For a dozen middle schoolers who attended a first-time academic summer camp at UW-Green Bay, looking back was important.
Looking forward, even more so.
The weeklong residential experience, “The Phoenix Scholar Institute for African American Girls,” is a program designed to close the academic achievement gap, and to address educational imbalances. Black students tend to be overrepresented in special education courses, and remain underrepresented in gifted/talented and Advanced Placement programs, said Juliet Cole, associate director of the Institute for Learning Partnership at UW-Green Bay.
So the institute focuses on academic rigor.
“They’re learning — there’s art history, there’s science, there’s math …” Cole said. “(They’ve) been living in the college environment for one week. They’re already feeling like, ‘I’m a college student.”
The program helps students envision themselves as scholars — not just now, but in the future. And it does so with an appreciation for where they come from. The inaugural program daily studies of the values and principles of Kwanzaa, including umoja/ujima (unity/collective responsibility), kujichagulia (self-determination) and kuumba (creativity).
“That’s the idea — get them to a college environment,” Cole said. “Prepare them, inspire them, teach them their culture, their values — just get them really, really excited about learning.”
The Phoenix Scholar Institute doesn’t do that in a vacuum. The brainchild of the Wisconsin Department of Public Instruction’s Chrystyna Mursky and the Green Bay School District’s Shirley Paulson, the institute is a collaborative effort of UW-Green Bay, the school district and community mentors. Funded by DPI, it exists to complement current pre-college programs, including Advancement Via Individual Determination (AVID), Phuture Phoenix and TRIO/Pre-college.
What’s more, Cole says, the institute teaches girls self esteem — a sometimes-daunting task at an age when feeling pride in oneself can be a challenge. So the program includes cultural lessons, and teaches girls about black history — especially black female history.
“These kids need to learn about their roots, their culture, and feel proud about it. So we’re doing a lot to make them feel good about who they are,” Cole said. “And we’re doing a lot to be very culturally responsive, with African American values and principles and culture.”
By mid-week, those lessons already were resonating with Fantasia Joyner, a soon-to-be seventh-grader at Green Bay’s Edison Middle School.
“We’re also learning how we’re important in the world,” Joyner said, “and how to accept ourselves for who we are, and not let others put us down.”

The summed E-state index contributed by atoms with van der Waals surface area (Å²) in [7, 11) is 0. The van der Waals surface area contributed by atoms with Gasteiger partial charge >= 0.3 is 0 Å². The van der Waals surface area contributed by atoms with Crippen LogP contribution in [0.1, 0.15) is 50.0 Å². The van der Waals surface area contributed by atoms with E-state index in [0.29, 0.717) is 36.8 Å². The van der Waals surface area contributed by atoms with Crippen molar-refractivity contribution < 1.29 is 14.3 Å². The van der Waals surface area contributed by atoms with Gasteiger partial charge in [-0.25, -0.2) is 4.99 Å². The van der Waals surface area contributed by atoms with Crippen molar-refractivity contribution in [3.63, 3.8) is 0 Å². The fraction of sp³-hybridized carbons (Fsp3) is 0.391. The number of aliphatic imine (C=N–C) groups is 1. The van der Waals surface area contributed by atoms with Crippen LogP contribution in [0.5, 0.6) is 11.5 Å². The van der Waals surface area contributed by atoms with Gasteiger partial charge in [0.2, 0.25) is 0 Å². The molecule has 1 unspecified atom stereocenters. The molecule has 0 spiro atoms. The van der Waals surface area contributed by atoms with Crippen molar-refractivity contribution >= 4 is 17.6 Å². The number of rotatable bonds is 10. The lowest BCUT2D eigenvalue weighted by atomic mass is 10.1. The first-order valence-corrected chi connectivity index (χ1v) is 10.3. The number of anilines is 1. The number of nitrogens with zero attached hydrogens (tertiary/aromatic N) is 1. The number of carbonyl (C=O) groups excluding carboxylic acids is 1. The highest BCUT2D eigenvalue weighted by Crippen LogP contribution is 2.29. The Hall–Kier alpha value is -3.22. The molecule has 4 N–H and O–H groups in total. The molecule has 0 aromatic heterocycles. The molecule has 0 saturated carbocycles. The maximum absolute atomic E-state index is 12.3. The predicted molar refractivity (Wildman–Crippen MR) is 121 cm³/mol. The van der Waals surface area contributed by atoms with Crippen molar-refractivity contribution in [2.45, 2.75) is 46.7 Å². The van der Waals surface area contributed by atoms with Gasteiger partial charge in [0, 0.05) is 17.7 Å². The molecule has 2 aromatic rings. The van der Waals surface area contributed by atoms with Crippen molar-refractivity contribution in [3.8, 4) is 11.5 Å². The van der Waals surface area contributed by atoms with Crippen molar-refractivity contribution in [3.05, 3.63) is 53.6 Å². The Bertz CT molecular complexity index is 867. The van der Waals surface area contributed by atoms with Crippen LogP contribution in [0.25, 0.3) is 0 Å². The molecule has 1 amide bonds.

Those lessons are conveyed in several ways, organizers say, from sharing proverbs and stories to showing videos and bringing in speakers.
“We have a lot of African American speakers, successful professionals,” Cole said, “so they can see them and go, ‘You know what? They’re people like me.’ … That’s to give them those role models that they don’t see.”
Goal-setting also is a critical part of the program, helping students envision a bright future and how they’ll make it happen. Program organizers plan to follow up with the girls after the program, continuing to encourage and support their educational goals.
“I want to be a teacher when I grow up,” said Alexsus Moore-Farmer, a soon-to-be eighth-grader who is new to the Green Bay area.
“I want to be a business lawyer,” said Taylor Thomas, who will be in eighth grade at Edison. “You have to know a lot of things to be a lawyer.”
As for Joyner, time will tell.
“Well, I’ve got a lot planned,” she said with a broad smile. “I want to be a lawyer, actually, so I can help people in need. But I also love kids, so I’m thinking about being a teacher, or a pediatrician, or something like that.”
It’s something she wants to do for herself, and also her family.
“I think by going to college, it makes your parents proud,” Joyner said. “And the opportunities that I have today, my mom didn’t have.”
A jam-packed week of activities included the academic and cultural lessons, along with etiquette, nutrition, dance and more. Organizers aim to be comprehensive with the program, which is the female counterpart to a similar program for boys held on campus earlier this summer. Organizers are hoping to launch a similar institute for Native American boys and girls next year, Cole said.
“We feel they are going to come in as just middle school kids,” she said, “(and) they’re going to leave transformed, understanding their values, their culture, their principles, their history.
“When you know where you are coming from, then you can know where you are going.”
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